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Embracing innovation

  • Friday, January 27, 2017
  • School

A research project led by academics at the Manchester Institute of Innovation Research will provide insight into how firms in the European energy sector can transform their business by embracing disruptive innovations.

In recent years large electric utilities have been forced to rethink their business models in order to cope with the societal challenges of climate change, and also because of the backlash from the Fukushima nuclear disaster of 2011. For instance in the wake of the disaster Germany announced it would close all its nuclear plants by 2022.


Professor Jonatan Pinkse from the Institute says because of the disruption caused by sustainable energy innovations in the area of renewables and smart grids utilities have been forced to embrace innovations they have so far resisted.

“Utilities face the dilemma that they know they have to change their business model, but do not know how. The ‘old’ model where utilities focus on electricity production and sell as much electricity as possible is now considered unsustainable. Instead there is an increasing need for utilities to design a ‘new’ model that goes beyond electricity production and moves towards service provision.”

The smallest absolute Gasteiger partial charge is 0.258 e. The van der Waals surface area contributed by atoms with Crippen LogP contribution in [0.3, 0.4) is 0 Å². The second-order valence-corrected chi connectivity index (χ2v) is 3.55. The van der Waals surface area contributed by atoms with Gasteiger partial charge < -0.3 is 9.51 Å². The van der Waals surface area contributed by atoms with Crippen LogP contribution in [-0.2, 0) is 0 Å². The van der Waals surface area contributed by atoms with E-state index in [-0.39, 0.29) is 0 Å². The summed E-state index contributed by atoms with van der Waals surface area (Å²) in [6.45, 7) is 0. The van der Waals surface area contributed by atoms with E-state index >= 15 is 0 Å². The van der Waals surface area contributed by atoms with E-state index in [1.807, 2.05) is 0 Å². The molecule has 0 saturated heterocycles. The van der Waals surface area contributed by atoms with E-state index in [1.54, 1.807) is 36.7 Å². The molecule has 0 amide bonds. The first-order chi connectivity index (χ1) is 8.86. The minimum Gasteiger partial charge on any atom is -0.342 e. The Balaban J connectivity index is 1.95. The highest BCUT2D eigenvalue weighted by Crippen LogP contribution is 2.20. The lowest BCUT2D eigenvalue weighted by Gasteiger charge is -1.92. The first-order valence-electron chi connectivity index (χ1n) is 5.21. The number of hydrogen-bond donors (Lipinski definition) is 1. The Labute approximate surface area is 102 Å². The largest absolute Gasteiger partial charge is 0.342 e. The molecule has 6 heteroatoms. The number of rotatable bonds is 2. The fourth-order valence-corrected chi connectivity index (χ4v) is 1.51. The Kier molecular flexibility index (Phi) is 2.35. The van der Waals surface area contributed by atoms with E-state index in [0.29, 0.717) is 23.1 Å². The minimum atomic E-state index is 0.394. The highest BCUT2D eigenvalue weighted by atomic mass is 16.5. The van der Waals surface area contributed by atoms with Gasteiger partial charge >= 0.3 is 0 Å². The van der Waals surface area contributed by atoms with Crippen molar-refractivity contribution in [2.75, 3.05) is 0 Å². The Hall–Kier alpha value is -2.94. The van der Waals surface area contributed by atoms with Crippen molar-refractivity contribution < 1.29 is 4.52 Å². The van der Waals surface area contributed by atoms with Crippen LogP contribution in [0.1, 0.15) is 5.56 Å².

He said there was a major challenge for electric utilities to redesign their business from the inside and that they were increasingly looking across their organisational boundaries for help. “This project creates insight into how European utilities change their collaborative behaviour to be able to tap into new sources of value creation built on sustainable energy innovations.”


The project, which is funded by the Lord Alliance Foundation, takes a business ecosystem perspective by studying the change in dynamics of utilities’ strategic alliances with new partners active in the field of sustainable energy.

Adds Jonatan: “Focusing on the emergence of new business ecosystems the project aims to examine the questions of ‘who is doing what?’ and ‘who is profiting most?’ This ecosystem approach will not only reveal the actors involved, the inter-firm division of activities and resources, and the allocation of costs and revenues, but also why some actors capture a greater share of the value than others. The analysis will show under which conditions certain actors seem able to shape the business ecosystem to their advantage, while others fail to do this.”

The project, Sustainable Energy Innovation and Shifts in Value Creation and Capture in the Business Ecosystem, is being headed by Jonatan and Dr Eva Niesten.